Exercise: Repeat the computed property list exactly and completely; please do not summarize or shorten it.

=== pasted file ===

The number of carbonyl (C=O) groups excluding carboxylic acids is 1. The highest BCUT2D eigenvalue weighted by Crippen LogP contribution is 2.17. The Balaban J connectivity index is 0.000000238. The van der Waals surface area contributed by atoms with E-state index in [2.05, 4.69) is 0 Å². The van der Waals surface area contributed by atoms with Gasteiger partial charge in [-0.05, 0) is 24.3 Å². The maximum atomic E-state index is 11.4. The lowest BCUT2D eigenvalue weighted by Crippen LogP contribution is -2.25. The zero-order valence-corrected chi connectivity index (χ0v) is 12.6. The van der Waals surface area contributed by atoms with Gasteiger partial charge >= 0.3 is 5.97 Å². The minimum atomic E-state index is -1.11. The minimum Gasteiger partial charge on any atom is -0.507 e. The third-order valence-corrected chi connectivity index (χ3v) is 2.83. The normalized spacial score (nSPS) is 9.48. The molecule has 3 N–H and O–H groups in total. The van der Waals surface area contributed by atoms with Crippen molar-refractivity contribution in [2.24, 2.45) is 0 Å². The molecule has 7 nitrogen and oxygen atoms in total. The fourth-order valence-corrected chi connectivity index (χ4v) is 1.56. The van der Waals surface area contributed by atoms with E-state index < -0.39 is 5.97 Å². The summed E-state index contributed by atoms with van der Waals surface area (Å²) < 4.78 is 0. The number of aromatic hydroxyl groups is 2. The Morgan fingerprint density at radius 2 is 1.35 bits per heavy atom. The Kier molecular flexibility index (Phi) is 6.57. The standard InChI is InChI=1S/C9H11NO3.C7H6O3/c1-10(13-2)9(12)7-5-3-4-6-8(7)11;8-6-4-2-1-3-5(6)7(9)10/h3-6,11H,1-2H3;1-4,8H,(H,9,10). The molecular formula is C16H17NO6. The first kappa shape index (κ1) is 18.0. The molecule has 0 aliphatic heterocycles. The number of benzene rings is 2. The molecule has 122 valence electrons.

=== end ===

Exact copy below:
The number of carbonyl (C=O) groups excluding carboxylic acids is 1. The highest BCUT2D eigenvalue weighted by Crippen LogP contribution is 2.17. The Balaban J connectivity index is 0.000000238. The van der Waals surface area contributed by atoms with E-state index in [2.05, 4.69) is 0 Å². The van der Waals surface area contributed by atoms with Gasteiger partial charge in [-0.05, 0) is 24.3 Å². The maximum atomic E-state index is 11.4. The lowest BCUT2D eigenvalue weighted by Crippen LogP contribution is -2.25. The zero-order valence-corrected chi connectivity index (χ0v) is 12.6. The van der Waals surface area contributed by atoms with Gasteiger partial charge >= 0.3 is 5.97 Å². The minimum atomic E-state index is -1.11. The minimum Gasteiger partial charge on any atom is -0.507 e. The third-order valence-corrected chi connectivity index (χ3v) is 2.83. The normalized spacial score (nSPS) is 9.48. The molecule has 3 N–H and O–H groups in total. The van der Waals surface area contributed by atoms with Crippen molar-refractivity contribution in [2.24, 2.45) is 0 Å². The molecule has 7 nitrogen and oxygen atoms in total. The fourth-order valence-corrected chi connectivity index (χ4v) is 1.56. The van der Waals surface area contributed by atoms with E-state index < -0.39 is 5.97 Å². The summed E-state index contributed by atoms with van der Waals surface area (Å²) < 4.78 is 0. The number of aromatic hydroxyl groups is 2. The Morgan fingerprint density at radius 2 is 1.35 bits per heavy atom. The Kier molecular flexibility index (Phi) is 6.57. The standard InChI is InChI=1S/C9H11NO3.C7H6O3/c1-10(13-2)9(12)7-5-3-4-6-8(7)11;8-6-4-2-1-3-5(6)7(9)10/h3-6,11H,1-2H3;1-4,8H,(H,9,10). The molecular formula is C16H17NO6. The first kappa shape index (κ1) is 18.0. The molecule has 0 aliphatic heterocycles. The number of benzene rings is 2. The molecule has 122 valence electrons.